In my own work, I don’t think that people are particularly familiar, even now, of the difference between EQ and IQ. Certainly in the circles that I work in, I would say the academic circles, people are because they tend to meet up and talk to people who are interested in EQ (Emotional Intelligence). But if you go into any one school (especially in France) and talk about EQ, as far as most people are concerned it doesn’t exist, or it’s something strange, or it’s ‘black magic’, and it’s something that has been invented by somebody to sell books and it’s got no place in an academic curriculum. Outside of schools, in the workplace, I would say that it’s something most people are frightened of. Because if you can’t rationalise it and you can’t fit it into a little box, then people fear what they don’t understand. So therefore they will again just abandon it and consider that it’s something that a few strange people get together and talk about at conferences, but it’s got no place in the professional world. So, I think there is a lack of familiarity with the mechanisms that are behind EQ and why we need to use it.
 
4. What is your point of view on EI as an approach to teaching and learning processes?

As an approach to learning, I think that it’s absolutely essential. I think that teachers who are emotionally intelligent can make the difference between a classroom full of willing learners and learners that perform, and unwilling learners and learners that underachieve. So from a teaching point of view, you can make a difference as a teacher if you understand how to use your own emotional intelligence, and as a learner if you can be shown how to use your emotional intelligence it can make the difference between a child who succeeds and fails, basically, and then an adult that achieves or fails later on in life.

5. What do you perceive as the greatest benefits of educating people about using EI skills?

I think the benefits of Emotional Intelligence are unquestionable. How you introduce people to seeing those benefits is another matter. As far as schools are concerned, it’s a difficult one because schools have to organise large groups of people into time slots. They tend to have one approach and they will tell you that we don’t have time for dealing with individual approaches and individual problems and methods of learning. So I think you need to show evidence that you can use it in a group. You don’t have to necessarily change the content of a curriculum, but you do have to change the way that you allow people to take the content in, and perhaps help them develop their own different sensory perceptions.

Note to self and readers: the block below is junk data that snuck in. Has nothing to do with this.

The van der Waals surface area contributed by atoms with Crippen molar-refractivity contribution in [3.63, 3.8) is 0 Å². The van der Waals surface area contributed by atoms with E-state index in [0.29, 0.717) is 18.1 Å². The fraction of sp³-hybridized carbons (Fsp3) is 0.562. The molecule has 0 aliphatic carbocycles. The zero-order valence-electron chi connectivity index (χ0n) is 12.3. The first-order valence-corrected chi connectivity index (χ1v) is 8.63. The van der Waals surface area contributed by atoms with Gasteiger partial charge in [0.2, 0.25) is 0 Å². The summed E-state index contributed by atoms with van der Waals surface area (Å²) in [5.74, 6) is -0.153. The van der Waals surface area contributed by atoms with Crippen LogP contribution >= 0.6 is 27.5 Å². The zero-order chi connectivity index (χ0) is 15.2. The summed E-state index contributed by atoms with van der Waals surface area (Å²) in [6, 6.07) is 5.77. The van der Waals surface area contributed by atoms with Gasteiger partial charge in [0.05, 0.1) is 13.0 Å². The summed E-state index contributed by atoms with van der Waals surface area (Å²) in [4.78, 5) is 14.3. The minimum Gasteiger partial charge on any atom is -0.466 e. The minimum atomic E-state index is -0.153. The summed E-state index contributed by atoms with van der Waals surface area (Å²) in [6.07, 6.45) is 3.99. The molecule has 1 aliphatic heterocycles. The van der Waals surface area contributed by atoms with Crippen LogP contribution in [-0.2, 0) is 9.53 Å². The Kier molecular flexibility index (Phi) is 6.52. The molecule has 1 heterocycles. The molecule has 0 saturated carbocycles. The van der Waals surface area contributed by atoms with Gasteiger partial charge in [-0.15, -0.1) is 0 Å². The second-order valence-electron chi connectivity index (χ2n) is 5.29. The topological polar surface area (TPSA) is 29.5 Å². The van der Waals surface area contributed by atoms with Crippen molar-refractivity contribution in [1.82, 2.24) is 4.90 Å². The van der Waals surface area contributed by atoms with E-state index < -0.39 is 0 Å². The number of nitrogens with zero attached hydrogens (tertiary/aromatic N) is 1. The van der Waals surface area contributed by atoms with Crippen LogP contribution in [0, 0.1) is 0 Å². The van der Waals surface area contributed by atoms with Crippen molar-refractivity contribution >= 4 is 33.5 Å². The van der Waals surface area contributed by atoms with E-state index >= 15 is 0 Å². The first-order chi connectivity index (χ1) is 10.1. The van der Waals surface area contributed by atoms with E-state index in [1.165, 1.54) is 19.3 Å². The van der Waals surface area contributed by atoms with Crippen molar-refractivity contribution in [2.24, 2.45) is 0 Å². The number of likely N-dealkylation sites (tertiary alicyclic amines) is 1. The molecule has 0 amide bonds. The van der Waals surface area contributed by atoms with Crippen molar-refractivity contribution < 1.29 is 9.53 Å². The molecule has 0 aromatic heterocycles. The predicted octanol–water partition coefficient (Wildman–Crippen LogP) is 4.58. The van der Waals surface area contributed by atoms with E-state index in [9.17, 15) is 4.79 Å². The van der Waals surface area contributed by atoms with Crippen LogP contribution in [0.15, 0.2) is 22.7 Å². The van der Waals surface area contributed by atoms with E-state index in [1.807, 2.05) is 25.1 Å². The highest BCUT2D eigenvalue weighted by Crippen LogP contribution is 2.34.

What you do as a school is introduce visual methods, auditory methods, kinaesthetic methods, in any one lesson. So, a lesson will have its content but that content will be arranged around different stimuli, so that you’ll use pictorial evidence, auditory evidence, you’ll get people touching and feeling things so the content isn’t actually going to change but the way that they take that content in is going to change. I think that’s possible. I don’t see why that should be a particular problem. You’ll have children who are all learning the same thing but one of them will be taking it in through pictures, one will be taking it in through the sounds, one will be taking it in because they’re actually feeling what’s going on. You can also have different points of a lesson where you perhaps stop and you start something. One start point could be based on pictorial evidence, another start point could be based on auditory evidence, so you’re continually going through cycles of repetition which is good for learning anyway, and you’re also offering people different ways of taking that information in. That’s one point of view.